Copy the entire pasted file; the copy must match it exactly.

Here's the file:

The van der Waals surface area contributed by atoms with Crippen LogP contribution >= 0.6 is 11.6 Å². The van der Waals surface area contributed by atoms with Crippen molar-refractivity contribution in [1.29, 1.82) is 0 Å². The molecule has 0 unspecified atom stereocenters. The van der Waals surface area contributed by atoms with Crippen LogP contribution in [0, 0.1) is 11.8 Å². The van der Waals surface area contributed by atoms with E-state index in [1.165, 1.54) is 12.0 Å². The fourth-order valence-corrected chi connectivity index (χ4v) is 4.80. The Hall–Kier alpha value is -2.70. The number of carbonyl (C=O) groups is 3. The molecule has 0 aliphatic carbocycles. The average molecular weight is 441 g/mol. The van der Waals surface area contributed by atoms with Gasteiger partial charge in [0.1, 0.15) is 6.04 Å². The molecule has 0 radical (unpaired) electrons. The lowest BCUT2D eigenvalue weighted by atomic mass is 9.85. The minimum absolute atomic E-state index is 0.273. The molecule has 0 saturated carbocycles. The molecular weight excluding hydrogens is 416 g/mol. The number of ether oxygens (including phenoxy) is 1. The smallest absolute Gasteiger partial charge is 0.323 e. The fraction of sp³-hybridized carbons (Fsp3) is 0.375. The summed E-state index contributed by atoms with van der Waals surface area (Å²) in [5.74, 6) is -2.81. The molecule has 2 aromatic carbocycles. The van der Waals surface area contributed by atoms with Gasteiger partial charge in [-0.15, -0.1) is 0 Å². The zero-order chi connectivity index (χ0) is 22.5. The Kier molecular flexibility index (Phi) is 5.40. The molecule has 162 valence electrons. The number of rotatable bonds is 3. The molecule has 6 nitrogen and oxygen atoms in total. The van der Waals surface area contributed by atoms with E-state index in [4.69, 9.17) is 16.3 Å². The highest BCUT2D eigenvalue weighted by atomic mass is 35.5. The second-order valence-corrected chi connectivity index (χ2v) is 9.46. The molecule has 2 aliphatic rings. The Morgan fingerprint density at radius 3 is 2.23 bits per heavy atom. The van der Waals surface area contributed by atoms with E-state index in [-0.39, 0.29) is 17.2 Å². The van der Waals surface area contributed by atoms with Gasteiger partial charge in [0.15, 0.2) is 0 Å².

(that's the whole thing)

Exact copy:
The van der Waals surface area contributed by atoms with Crippen LogP contribution >= 0.6 is 11.6 Å². The van der Waals surface area contributed by atoms with Crippen molar-refractivity contribution in [1.29, 1.82) is 0 Å². The molecule has 0 unspecified atom stereocenters. The van der Waals surface area contributed by atoms with Crippen LogP contribution in [0, 0.1) is 11.8 Å². The van der Waals surface area contributed by atoms with E-state index in [1.165, 1.54) is 12.0 Å². The fourth-order valence-corrected chi connectivity index (χ4v) is 4.80. The Hall–Kier alpha value is -2.70. The number of carbonyl (C=O) groups is 3. The molecule has 0 aliphatic carbocycles. The average molecular weight is 441 g/mol. The van der Waals surface area contributed by atoms with Gasteiger partial charge in [0.1, 0.15) is 6.04 Å². The molecule has 0 radical (unpaired) electrons. The lowest BCUT2D eigenvalue weighted by atomic mass is 9.85. The minimum absolute atomic E-state index is 0.273. The molecule has 0 saturated carbocycles. The molecular weight excluding hydrogens is 416 g/mol. The number of ether oxygens (including phenoxy) is 1. The smallest absolute Gasteiger partial charge is 0.323 e. The fraction of sp³-hybridized carbons (Fsp3) is 0.375. The summed E-state index contributed by atoms with van der Waals surface area (Å²) in [5.74, 6) is -2.81. The molecule has 2 aromatic carbocycles. The van der Waals surface area contributed by atoms with Gasteiger partial charge in [-0.15, -0.1) is 0 Å². The zero-order chi connectivity index (χ0) is 22.5. The Kier molecular flexibility index (Phi) is 5.40. The molecule has 162 valence electrons. The number of rotatable bonds is 3. The molecule has 6 nitrogen and oxygen atoms in total. The van der Waals surface area contributed by atoms with E-state index in [4.69, 9.17) is 16.3 Å². The highest BCUT2D eigenvalue weighted by atomic mass is 35.5. The second-order valence-corrected chi connectivity index (χ2v) is 9.46. The molecule has 2 aliphatic rings. The Morgan fingerprint density at radius 3 is 2.23 bits per heavy atom. The van der Waals surface area contributed by atoms with E-state index in [-0.39, 0.29) is 17.2 Å². The van der Waals surface area contributed by atoms with Gasteiger partial charge in [0.15, 0.2) is 0 Å².